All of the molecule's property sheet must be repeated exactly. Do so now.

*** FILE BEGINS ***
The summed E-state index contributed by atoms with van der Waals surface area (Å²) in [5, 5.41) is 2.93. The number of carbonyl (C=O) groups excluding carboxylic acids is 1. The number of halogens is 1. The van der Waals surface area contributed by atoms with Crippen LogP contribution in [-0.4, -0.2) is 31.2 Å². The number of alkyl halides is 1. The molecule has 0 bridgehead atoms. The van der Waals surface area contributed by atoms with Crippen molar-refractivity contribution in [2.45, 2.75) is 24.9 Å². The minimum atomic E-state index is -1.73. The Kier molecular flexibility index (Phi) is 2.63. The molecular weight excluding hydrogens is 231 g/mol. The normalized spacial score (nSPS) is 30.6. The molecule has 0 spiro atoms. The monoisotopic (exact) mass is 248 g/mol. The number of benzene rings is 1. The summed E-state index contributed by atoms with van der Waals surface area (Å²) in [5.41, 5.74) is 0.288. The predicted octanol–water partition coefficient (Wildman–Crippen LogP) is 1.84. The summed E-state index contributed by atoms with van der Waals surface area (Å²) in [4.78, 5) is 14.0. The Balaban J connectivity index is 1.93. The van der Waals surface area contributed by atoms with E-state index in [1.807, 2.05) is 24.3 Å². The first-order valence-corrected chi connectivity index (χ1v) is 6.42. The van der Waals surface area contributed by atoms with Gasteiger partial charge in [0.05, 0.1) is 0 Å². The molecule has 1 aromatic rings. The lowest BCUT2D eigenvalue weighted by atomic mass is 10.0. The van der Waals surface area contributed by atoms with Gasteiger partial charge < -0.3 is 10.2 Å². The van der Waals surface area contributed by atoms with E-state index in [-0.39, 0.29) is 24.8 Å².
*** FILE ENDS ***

The summed E-state index contributed by atoms with van der Waals surface area (Å²) in [5, 5.41) is 2.93. The number of carbonyl (C=O) groups excluding carboxylic acids is 1. The number of halogens is 1. The van der Waals surface area contributed by atoms with Crippen LogP contribution in [-0.4, -0.2) is 31.2 Å². The number of alkyl halides is 1. The molecule has 0 bridgehead atoms. The van der Waals surface area contributed by atoms with Crippen molar-refractivity contribution in [2.45, 2.75) is 24.9 Å². The minimum atomic E-state index is -1.73. The Kier molecular flexibility index (Phi) is 2.63. The molecular weight excluding hydrogens is 231 g/mol. The normalized spacial score (nSPS) is 30.6. The molecule has 0 spiro atoms. The monoisotopic (exact) mass is 248 g/mol. The number of benzene rings is 1. The summed E-state index contributed by atoms with van der Waals surface area (Å²) in [5.41, 5.74) is 0.288. The predicted octanol–water partition coefficient (Wildman–Crippen LogP) is 1.84. The summed E-state index contributed by atoms with van der Waals surface area (Å²) in [4.78, 5) is 14.0. The Balaban J connectivity index is 1.93. The van der Waals surface area contributed by atoms with E-state index in [1.807, 2.05) is 24.3 Å². The first-order valence-corrected chi connectivity index (χ1v) is 6.42. The van der Waals surface area contributed by atoms with Gasteiger partial charge in [0.05, 0.1) is 0 Å². The molecule has 1 aromatic rings. The lowest BCUT2D eigenvalue weighted by atomic mass is 10.0. The van der Waals surface area contributed by atoms with Gasteiger partial charge < -0.3 is 10.2 Å². The van der Waals surface area contributed by atoms with E-state index in [-0.39, 0.29) is 24.8 Å².